Facebook keeps intimate information on more than two billion people in one convenient location. Why would the government break that up?
There’s a conflict here. Technology that was created to promote cooperation between strangers is now being used to control them.
As businesses become increasingly global, they’re torn between a need to comply with US laws and a desire to avoid alienating their own customers. After Edward Snowden’s disclosures of tech companies’ complicity in National Security Agency surveillance, foreign customers fled US tech providers in favour of overseas competitors. More recently, workplace productivity app creator Slack Technologies came under fire for blocking users in Iran, Cuba and other countries sanctioned by the US. Microsoft-owned GitHub followed with similar actions soon after.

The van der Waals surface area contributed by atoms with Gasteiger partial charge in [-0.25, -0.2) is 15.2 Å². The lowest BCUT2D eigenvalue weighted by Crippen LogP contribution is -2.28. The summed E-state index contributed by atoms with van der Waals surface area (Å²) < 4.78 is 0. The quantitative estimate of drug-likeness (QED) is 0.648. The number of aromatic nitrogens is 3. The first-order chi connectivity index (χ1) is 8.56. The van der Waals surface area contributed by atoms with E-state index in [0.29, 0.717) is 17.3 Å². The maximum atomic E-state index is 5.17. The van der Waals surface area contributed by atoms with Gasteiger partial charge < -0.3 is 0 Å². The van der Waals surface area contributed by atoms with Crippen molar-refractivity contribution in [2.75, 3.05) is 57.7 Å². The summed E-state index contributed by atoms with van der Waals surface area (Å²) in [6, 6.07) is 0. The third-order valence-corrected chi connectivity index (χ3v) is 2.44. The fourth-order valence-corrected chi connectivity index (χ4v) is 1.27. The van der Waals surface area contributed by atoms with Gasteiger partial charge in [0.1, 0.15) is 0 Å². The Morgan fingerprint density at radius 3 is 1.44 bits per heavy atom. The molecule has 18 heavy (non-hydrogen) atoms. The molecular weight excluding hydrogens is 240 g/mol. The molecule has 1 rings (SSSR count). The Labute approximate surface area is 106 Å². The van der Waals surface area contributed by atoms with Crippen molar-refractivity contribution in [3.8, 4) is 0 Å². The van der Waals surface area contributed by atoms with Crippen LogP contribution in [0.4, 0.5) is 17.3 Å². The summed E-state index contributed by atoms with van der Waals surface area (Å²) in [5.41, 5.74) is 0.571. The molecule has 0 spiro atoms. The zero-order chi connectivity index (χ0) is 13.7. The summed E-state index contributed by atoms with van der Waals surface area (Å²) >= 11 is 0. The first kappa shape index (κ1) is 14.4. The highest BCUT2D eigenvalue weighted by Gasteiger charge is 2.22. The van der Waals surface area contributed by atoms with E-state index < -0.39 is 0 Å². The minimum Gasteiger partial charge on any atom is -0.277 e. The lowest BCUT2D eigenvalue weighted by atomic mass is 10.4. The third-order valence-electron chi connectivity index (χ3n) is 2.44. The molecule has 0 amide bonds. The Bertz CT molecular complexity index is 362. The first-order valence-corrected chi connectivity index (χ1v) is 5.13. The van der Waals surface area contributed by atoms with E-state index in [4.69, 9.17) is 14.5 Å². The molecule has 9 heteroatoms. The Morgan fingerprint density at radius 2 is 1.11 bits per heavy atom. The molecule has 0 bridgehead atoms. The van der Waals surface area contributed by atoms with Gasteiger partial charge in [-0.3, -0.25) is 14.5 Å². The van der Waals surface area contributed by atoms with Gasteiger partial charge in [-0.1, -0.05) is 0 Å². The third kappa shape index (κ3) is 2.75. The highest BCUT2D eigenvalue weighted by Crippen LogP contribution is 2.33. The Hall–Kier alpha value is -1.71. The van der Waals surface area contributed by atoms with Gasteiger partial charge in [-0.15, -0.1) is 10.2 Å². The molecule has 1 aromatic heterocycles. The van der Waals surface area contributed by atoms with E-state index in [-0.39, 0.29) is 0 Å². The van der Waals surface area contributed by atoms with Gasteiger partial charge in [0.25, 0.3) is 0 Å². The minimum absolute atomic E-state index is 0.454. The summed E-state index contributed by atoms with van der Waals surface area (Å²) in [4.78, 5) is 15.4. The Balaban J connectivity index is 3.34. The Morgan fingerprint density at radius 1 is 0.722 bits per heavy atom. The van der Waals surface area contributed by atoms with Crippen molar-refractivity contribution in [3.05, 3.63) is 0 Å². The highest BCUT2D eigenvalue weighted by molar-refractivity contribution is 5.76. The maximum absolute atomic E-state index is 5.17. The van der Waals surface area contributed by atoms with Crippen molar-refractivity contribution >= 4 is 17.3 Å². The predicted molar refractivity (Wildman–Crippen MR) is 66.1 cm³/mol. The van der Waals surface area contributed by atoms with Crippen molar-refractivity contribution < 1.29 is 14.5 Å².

That tension is creating demand for technology design choices that won’t permit companies to police their customers. Facebook enabled end-to-end encryption for its Messenger app, and Apple built its iPhones in such a way that even Apple can’t hack into them. When Open Whisper Systems received a subpoena requesting user information for its encrypted messaging app Signal, it was only able to supply the duration of a user’s membership. The company retained no other information about its users.
Tech companies are also starting to use a double-blind information-sharing technique known as homomorphic encryption to collect and analyse data. They get the benefits of massive data mining without the responsibility for monitoring it. Proposed applications for this technology range from medical records to voting software. Double-blind computation used to be prohibitively expensive, but technological advances have made it feasible for large-scale analysis. Instead of a reassuring motto like Google’s “Don’t Be Evil”, systems can now be designed to preclude evil.